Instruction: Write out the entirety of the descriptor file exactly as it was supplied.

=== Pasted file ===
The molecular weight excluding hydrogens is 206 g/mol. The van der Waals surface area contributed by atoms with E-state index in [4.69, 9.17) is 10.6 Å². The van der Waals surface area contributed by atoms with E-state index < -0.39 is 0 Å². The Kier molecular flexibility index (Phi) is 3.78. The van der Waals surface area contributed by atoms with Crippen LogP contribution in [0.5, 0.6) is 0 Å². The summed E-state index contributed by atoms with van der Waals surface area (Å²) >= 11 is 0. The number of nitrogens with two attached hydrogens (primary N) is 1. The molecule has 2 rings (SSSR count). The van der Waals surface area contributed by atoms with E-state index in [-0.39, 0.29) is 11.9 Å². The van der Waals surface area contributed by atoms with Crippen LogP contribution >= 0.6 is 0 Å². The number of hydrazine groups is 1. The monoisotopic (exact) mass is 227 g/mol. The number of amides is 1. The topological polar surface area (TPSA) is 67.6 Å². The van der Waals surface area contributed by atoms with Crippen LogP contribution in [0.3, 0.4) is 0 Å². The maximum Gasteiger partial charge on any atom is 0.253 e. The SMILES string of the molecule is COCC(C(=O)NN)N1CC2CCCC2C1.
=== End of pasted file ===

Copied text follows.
The molecular weight excluding hydrogens is 206 g/mol. The van der Waals surface area contributed by atoms with E-state index in [4.69, 9.17) is 10.6 Å². The van der Waals surface area contributed by atoms with E-state index < -0.39 is 0 Å². The Kier molecular flexibility index (Phi) is 3.78. The van der Waals surface area contributed by atoms with Crippen LogP contribution in [0.5, 0.6) is 0 Å². The summed E-state index contributed by atoms with van der Waals surface area (Å²) >= 11 is 0. The number of nitrogens with two attached hydrogens (primary N) is 1. The molecule has 2 rings (SSSR count). The van der Waals surface area contributed by atoms with E-state index in [-0.39, 0.29) is 11.9 Å². The van der Waals surface area contributed by atoms with Crippen LogP contribution >= 0.6 is 0 Å². The number of hydrazine groups is 1. The monoisotopic (exact) mass is 227 g/mol. The number of amides is 1. The topological polar surface area (TPSA) is 67.6 Å². The van der Waals surface area contributed by atoms with Crippen LogP contribution in [0.3, 0.4) is 0 Å². The maximum Gasteiger partial charge on any atom is 0.253 e. The SMILES string of the molecule is COCC(C(=O)NN)N1CC2CCCC2C1.